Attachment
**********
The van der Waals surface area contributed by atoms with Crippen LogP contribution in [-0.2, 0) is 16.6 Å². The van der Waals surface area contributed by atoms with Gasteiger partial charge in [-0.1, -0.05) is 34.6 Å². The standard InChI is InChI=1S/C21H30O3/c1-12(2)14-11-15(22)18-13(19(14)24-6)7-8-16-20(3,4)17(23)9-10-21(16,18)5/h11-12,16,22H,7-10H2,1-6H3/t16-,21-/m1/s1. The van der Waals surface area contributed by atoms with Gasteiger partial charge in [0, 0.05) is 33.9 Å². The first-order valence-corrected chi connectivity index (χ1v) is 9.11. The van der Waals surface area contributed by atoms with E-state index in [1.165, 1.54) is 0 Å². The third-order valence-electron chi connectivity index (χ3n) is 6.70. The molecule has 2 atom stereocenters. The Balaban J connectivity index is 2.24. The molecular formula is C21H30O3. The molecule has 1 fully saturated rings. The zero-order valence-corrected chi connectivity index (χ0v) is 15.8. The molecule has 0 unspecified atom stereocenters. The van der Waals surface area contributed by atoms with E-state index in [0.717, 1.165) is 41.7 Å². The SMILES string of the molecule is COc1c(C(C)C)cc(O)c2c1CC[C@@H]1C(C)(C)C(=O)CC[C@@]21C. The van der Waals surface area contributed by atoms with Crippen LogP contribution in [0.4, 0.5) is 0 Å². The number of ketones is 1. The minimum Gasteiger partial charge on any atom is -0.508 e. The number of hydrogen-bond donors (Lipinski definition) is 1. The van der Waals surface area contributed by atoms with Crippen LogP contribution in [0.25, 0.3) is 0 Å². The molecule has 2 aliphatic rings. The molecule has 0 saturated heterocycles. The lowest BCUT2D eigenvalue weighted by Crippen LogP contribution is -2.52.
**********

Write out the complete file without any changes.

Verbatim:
The van der Waals surface area contributed by atoms with Crippen LogP contribution in [-0.2, 0) is 16.6 Å². The van der Waals surface area contributed by atoms with Gasteiger partial charge in [-0.1, -0.05) is 34.6 Å². The standard InChI is InChI=1S/C21H30O3/c1-12(2)14-11-15(22)18-13(19(14)24-6)7-8-16-20(3,4)17(23)9-10-21(16,18)5/h11-12,16,22H,7-10H2,1-6H3/t16-,21-/m1/s1. The van der Waals surface area contributed by atoms with Gasteiger partial charge in [0, 0.05) is 33.9 Å². The first-order valence-corrected chi connectivity index (χ1v) is 9.11. The van der Waals surface area contributed by atoms with E-state index in [1.165, 1.54) is 0 Å². The third-order valence-electron chi connectivity index (χ3n) is 6.70. The molecule has 2 atom stereocenters. The Balaban J connectivity index is 2.24. The molecular formula is C21H30O3. The molecule has 1 fully saturated rings. The zero-order valence-corrected chi connectivity index (χ0v) is 15.8. The molecule has 0 unspecified atom stereocenters. The van der Waals surface area contributed by atoms with E-state index in [0.717, 1.165) is 41.7 Å². The SMILES string of the molecule is COc1c(C(C)C)cc(O)c2c1CC[C@@H]1C(C)(C)C(=O)CC[C@@]21C. The van der Waals surface area contributed by atoms with Crippen LogP contribution in [0.4, 0.5) is 0 Å². The number of ketones is 1. The minimum Gasteiger partial charge on any atom is -0.508 e. The number of hydrogen-bond donors (Lipinski definition) is 1. The van der Waals surface area contributed by atoms with Crippen LogP contribution in [0.25, 0.3) is 0 Å². The molecule has 2 aliphatic rings. The molecule has 0 saturated heterocycles. The lowest BCUT2D eigenvalue weighted by Crippen LogP contribution is -2.52.